MORE than half of van drivers and owners still say there is a stigma attached to discussing mental health at work, despite a number of high-profile and hard-hitting campaigns, according to Business Barometer research from Mercedes-Benz Vans UK Ltd.
Fifty-six per cent of 2,002 van drivers and owners who were asked to give their views and experiences of mental health issues in the workplace said discussion was stigmatised, with the top reason cited being because it is a ‘male-dominated industry’.
Being in ‘a male-dominated’ workplace was a key factor for 50 per cent of those who felt there was still a stigma, with a further 46 per cent highlighting fears over job security and career progression that made talking about mental health a taboo at work.
According to the new survey, released today at the start of Mental Health Awareness Week, 28 per cent of managers said an employee had spoken to them about mental health concerns, although female managers were more likely than male managers to have experienced an employee talking about mental health concerns (32 per cent vs 26 per cent).
Nearly three out of five (57 per cent) of those who said a colleague or employee had spoken to them about a mental health issue were ‘glad they could confide in me’, but one in four admitted they felt uninformed, 21 per cent said they felt embarrassed and a further 17 per cent did not feel equipped to know what to do or say.
And mental health conditions such as work-related stress, depression or anxiety accounted for 15.8 million sick days last year, according to Office for National Statistics (ONS) data.
The latest government figures (ONS Report 2001-2013) show that if you are a man between 20 and 49, you’re more likely to die from suicide than cancer, road accidents or heart disease, and suicide rates in men aged between 45 and 59 have also now begun to rise, increasing to their highest levels since 1981.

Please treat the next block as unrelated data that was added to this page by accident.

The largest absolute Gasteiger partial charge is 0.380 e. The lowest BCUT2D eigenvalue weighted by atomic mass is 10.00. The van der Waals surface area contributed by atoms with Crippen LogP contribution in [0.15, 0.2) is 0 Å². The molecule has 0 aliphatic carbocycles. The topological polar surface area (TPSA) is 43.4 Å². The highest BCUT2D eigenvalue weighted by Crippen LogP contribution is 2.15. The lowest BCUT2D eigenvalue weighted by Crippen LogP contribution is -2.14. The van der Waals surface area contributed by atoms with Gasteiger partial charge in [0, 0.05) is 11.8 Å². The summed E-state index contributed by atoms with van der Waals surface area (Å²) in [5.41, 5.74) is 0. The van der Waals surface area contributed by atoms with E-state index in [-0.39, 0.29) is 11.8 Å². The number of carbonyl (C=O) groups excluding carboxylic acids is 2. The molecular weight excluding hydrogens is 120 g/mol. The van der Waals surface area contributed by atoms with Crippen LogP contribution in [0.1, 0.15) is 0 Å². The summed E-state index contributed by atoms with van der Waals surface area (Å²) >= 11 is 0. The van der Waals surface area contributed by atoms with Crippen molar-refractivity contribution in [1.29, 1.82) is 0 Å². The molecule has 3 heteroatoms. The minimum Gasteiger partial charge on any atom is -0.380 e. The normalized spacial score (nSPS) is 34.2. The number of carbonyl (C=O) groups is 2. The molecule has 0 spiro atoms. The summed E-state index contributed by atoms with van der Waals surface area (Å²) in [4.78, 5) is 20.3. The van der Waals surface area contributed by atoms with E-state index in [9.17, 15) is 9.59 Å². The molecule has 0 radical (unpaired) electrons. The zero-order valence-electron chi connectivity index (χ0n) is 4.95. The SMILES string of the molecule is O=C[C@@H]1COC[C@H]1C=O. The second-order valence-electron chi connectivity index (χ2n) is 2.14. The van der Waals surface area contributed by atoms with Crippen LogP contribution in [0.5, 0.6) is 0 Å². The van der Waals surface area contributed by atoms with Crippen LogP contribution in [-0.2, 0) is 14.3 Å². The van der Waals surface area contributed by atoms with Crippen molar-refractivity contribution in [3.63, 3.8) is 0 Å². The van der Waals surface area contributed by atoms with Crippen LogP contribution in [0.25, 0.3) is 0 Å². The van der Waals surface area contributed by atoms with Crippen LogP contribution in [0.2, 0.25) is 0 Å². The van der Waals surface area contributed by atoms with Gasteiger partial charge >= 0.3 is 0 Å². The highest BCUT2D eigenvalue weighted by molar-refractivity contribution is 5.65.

Steve Bridge, managing director of Mercedes-Benz Vans UK Ltd, said: ‘A key component of these tragic statistics is that men are much less likely to talk about their feelings than women – something that is compounded within a ‘’macho’’ industry or role.
‘We were the first van manufacturer to investigate attitudes towards mental health in this sector back in 2017, and want to continue to highlight these statistics to try to break this potentially deadly taboo and encourage van owners and operators to talk to loved ones, colleagues and managers if they are encountering mental health problems.
‘There isn’t a quick fix or an easy answer to the issue of mental health in the workplace, but by talking about our feelings and taking a well-being complaint as seriously as a physical ailment, we can all work together to eradicate the perceived stigma around mental health.’
Chris O’Sullivan, head of workplace at the Mental Health Foundation, said: ‘During this year’s Mental Health Awareness Week we’re focusing on stress. By tackling stress, we can go a long way to tackle mental health problems such as anxiety and depression.
‘But in order to confront these issues we need to eradicate the stigma – something that the Mercedes-Benz Vans research shows is still widespread among van drivers and van owners.
‘It’s very important that male-dominated workplaces do more to challenge the stigma surrounding mental health issues and encourage open and honest conversations about mental well-being. We know from our own research that men are much less likely to seek support for a mental health problem than women.
‘There are also added pressures that many van drivers face, namely insecure and unpredictable working conditions, particularly if they are part of today’s ‘’gig economy’’, combined with the challenge of getting to more places with less time in more traffic, all while keeping concentration!’